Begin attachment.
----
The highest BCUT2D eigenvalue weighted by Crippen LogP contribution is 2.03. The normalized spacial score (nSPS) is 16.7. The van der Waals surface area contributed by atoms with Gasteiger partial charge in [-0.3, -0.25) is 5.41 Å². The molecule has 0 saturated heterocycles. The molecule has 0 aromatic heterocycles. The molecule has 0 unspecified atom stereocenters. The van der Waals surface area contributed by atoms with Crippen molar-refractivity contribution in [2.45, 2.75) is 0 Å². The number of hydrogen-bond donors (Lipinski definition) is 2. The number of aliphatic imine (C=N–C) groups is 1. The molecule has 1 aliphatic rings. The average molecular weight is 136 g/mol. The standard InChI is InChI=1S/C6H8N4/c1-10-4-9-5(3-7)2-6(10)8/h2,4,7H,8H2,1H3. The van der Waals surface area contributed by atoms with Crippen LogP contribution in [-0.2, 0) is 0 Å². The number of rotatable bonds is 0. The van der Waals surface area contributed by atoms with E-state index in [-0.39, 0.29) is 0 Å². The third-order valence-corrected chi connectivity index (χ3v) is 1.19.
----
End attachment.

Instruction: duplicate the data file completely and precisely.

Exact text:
The highest BCUT2D eigenvalue weighted by Crippen LogP contribution is 2.03. The normalized spacial score (nSPS) is 16.7. The van der Waals surface area contributed by atoms with Gasteiger partial charge in [-0.3, -0.25) is 5.41 Å². The molecule has 0 saturated heterocycles. The molecule has 0 aromatic heterocycles. The molecule has 0 unspecified atom stereocenters. The van der Waals surface area contributed by atoms with Crippen molar-refractivity contribution in [2.45, 2.75) is 0 Å². The number of hydrogen-bond donors (Lipinski definition) is 2. The number of aliphatic imine (C=N–C) groups is 1. The molecule has 1 aliphatic rings. The average molecular weight is 136 g/mol. The standard InChI is InChI=1S/C6H8N4/c1-10-4-9-5(3-7)2-6(10)8/h2,4,7H,8H2,1H3. The van der Waals surface area contributed by atoms with Crippen LogP contribution in [-0.2, 0) is 0 Å². The number of rotatable bonds is 0. The van der Waals surface area contributed by atoms with E-state index in [-0.39, 0.29) is 0 Å². The third-order valence-corrected chi connectivity index (χ3v) is 1.19.